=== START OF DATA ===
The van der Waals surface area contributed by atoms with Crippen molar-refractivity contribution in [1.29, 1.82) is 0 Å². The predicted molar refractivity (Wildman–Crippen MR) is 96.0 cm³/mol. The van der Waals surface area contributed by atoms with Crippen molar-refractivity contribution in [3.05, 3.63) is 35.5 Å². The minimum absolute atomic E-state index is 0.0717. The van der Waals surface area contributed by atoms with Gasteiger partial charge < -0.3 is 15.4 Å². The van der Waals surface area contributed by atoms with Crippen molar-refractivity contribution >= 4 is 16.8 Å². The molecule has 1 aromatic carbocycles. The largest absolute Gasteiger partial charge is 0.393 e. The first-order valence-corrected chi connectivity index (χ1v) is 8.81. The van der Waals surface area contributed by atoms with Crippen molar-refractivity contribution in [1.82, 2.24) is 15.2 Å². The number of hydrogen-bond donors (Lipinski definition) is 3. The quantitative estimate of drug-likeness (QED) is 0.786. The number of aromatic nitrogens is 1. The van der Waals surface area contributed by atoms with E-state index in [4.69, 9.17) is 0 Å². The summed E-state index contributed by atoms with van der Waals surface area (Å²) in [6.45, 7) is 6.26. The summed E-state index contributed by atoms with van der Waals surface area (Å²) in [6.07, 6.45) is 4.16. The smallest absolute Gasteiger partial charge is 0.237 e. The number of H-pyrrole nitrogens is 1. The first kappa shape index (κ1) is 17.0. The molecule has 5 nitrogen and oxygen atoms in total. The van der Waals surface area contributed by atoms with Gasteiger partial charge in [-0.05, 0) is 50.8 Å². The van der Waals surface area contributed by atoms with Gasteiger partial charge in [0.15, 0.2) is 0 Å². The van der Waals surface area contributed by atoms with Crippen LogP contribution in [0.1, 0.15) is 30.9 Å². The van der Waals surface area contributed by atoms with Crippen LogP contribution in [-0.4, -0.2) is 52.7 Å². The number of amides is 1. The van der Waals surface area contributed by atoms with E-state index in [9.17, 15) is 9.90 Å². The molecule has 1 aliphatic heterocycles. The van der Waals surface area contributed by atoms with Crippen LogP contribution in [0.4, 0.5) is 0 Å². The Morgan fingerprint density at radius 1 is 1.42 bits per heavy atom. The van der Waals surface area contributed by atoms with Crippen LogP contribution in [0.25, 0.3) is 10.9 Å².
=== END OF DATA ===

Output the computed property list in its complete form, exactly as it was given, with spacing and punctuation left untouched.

The van der Waals surface area contributed by atoms with Crippen molar-refractivity contribution in [1.29, 1.82) is 0 Å². The predicted molar refractivity (Wildman–Crippen MR) is 96.0 cm³/mol. The van der Waals surface area contributed by atoms with Crippen molar-refractivity contribution in [3.05, 3.63) is 35.5 Å². The minimum absolute atomic E-state index is 0.0717. The van der Waals surface area contributed by atoms with Gasteiger partial charge < -0.3 is 15.4 Å². The van der Waals surface area contributed by atoms with Crippen molar-refractivity contribution >= 4 is 16.8 Å². The molecule has 1 aromatic carbocycles. The largest absolute Gasteiger partial charge is 0.393 e. The first-order valence-corrected chi connectivity index (χ1v) is 8.81. The van der Waals surface area contributed by atoms with Crippen molar-refractivity contribution in [1.82, 2.24) is 15.2 Å². The number of hydrogen-bond donors (Lipinski definition) is 3. The quantitative estimate of drug-likeness (QED) is 0.786. The number of aromatic nitrogens is 1. The van der Waals surface area contributed by atoms with E-state index in [4.69, 9.17) is 0 Å². The summed E-state index contributed by atoms with van der Waals surface area (Å²) in [6.45, 7) is 6.26. The summed E-state index contributed by atoms with van der Waals surface area (Å²) in [6.07, 6.45) is 4.16. The smallest absolute Gasteiger partial charge is 0.237 e. The number of H-pyrrole nitrogens is 1. The first kappa shape index (κ1) is 17.0. The molecule has 5 nitrogen and oxygen atoms in total. The van der Waals surface area contributed by atoms with Gasteiger partial charge in [-0.05, 0) is 50.8 Å². The van der Waals surface area contributed by atoms with Gasteiger partial charge in [0.15, 0.2) is 0 Å². The van der Waals surface area contributed by atoms with Crippen LogP contribution in [0.1, 0.15) is 30.9 Å². The van der Waals surface area contributed by atoms with Crippen LogP contribution in [-0.4, -0.2) is 52.7 Å². The number of amides is 1. The van der Waals surface area contributed by atoms with E-state index in [9.17, 15) is 9.90 Å². The molecule has 1 aliphatic heterocycles. The van der Waals surface area contributed by atoms with Crippen LogP contribution in [0.4, 0.5) is 0 Å². The Morgan fingerprint density at radius 1 is 1.42 bits per heavy atom. The van der Waals surface area contributed by atoms with Crippen LogP contribution in [0.25, 0.3) is 10.9 Å².